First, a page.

After spending four days exploring the fascinating city of Melbourne and the surrounding countryside and coastline of Victoria, I’m convinced they have earned a spot on the U.S. incentive travel map.

All visits begin in the “CBD,” or Central Business District, which is fast-becoming known as one of the world’s most famous foodie capitals thanks in part to celebrity chef Anthony Bourdain (who has raved about Melbourne on his TV show, “No Reservations”). Whether it’s a lunch of fresh crayfish and prawns at one of the many restaurants lining the vibrant riverbank or a ten-course dinner (that’s right, 1…0) at PM 24, one of the restaurants run by acclaimed chef Philippe Mouchel, the most sophisticated palates will be pleased.

It makes sense that this city has evolved into a culinary capital, with the abundance of fresh ingredients at its chefs’ disposal: just–picked fruits such as strawberries and peaches, local seafood like King Island Marron or Port Phillip Snapper, and a seemingly endless array of meats, such as wagyu beef and lamb, and, for the daring, kangaroo.

Then there’s the wine. Australia is known the world over for its wine, and a visit and lunch at one of the many wineries in the Yarra Valley (an hour and a half drive from the city) is the perfect day trip. For a truly VIP experience, you can helicopter your group right from the city center for an overnight at the lovely 32-suite Chateau Yering, followed by an early rise and a hot air ballooning excursion over the valley.

Back in the city, another incentive activity not to be missed is shopping at the many Victorian arcades. A “Hidden Secrets” tour can lay the groundwork for the group and introduce them the many alleyways and arcades, then you can set them loose. Though there’s a multitude of high-end designer boutiques, Melbourne takes great pride in its Australian-only brands, which are also showcased at the city’s cavernous outlet center, located along the Yarra River.

Locals are extremely proud of their riverfront area, which is also home to the massive Melbourne Convention and Exhibition Centre, the site of the 20th annual AIME (Asia-Pacific Meetings and Incentives Expo) , and which also just won the bid for the 2014 International AIDS Conference. Various special event venues also line the water, many in restored pier buildings, and incentive groups can charter one of dozens of yachts for a private cruise. The enormous Crown Casino and Entertainment Complex takes two city blocks on the south bank, and is home to two of the city’s best choices for incentive accommodations: the 481-room Crown Towers and the 658-room Crown Metropol.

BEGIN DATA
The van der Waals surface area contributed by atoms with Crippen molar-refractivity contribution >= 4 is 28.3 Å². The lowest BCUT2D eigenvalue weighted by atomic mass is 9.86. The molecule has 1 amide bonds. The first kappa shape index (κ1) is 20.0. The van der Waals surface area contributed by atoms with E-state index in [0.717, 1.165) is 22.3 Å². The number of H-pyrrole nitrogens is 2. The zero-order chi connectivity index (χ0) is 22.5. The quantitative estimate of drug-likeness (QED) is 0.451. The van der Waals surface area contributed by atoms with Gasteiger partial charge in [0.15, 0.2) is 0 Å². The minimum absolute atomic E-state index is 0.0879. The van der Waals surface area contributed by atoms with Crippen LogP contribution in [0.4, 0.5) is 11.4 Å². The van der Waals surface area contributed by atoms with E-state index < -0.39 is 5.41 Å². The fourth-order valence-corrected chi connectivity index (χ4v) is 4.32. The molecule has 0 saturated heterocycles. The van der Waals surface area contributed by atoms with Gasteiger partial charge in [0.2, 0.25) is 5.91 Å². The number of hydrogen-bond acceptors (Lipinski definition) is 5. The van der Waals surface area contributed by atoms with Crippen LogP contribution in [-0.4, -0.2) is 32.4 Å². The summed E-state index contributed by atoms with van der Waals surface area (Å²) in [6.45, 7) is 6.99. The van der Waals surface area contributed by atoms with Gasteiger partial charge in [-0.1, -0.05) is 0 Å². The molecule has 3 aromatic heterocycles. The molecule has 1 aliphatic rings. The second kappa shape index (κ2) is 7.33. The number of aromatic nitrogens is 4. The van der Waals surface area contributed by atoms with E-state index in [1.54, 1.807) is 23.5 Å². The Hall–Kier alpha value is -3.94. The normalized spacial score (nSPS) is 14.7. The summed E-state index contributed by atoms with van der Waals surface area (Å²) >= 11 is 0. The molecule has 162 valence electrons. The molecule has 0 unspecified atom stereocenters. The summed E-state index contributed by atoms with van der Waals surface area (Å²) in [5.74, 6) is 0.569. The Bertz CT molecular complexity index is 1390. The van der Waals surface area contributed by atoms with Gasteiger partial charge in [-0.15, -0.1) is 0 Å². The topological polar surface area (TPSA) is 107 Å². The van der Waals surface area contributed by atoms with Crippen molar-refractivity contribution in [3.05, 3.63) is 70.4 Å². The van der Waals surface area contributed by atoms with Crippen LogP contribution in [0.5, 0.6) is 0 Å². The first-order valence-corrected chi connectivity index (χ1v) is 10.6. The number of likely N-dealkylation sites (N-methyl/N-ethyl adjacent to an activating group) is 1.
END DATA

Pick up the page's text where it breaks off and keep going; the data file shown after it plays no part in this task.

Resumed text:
The world’s perception of Australia is of its rugged countryside and amazing coast, and Melbourne’s version of the latter, the Great Ocean Road, won’t disappoint. This stunning roadway that winds along Victoria’s southern shore has been cited as one of the top drives in the world. About four hours east, the 12 Apostles, a grouping of limestone stacks created by coastal erosion, is a top visitor attraction. To view the Apostles in VIP fashion, groups can hire a chartered plane and be there in less than an hour, land at a little airstrip, and take a short bus transfer to the site.

The Melbourne CVB is expert at suggesting activities that add a surprise touch to any incentive trip—things that attendees would not be able to do on their own. For example, soon after our arrival lunch at Donovan’s, we stepped outside to see the sidewalk lined with Harley-Davidson motorcycles with sidecars. What a great way to explore the city for the first time—on the side of Harley with a friendly biker sharing the sights! And because we visited in February, just a couple of weeks before the famous Australian F1 race (which draws 30,000 visitors there each year), they were even able to hit it up on part of the race course at Albert Park. Later in the week, during a pleasant lunch at the Rochford Winery, the group noticed a trailer with Segways parked across the grassy field. Could they be for us? Indeed they were, and Segway Victoria had us mastering them in no time flat, though navigating the obstacle course they had laid out wasn’t quite as easy.

If you’re considering a long-haul trip, Melbourne is a comfortable option, even for a group that’s not particularly well-traveled. Everyone speaks English and visitors feel instantly at home (in fact, it was named the “most livable” city in the world by Economist Intelligence Unit’s Global Liveability Survey, a ranking of 140 cities around the world). And to many people’s surprise: The Australian dollar is not nearly as strong as the Euro; as of press time it was $1.07 against the U.S. dollar.

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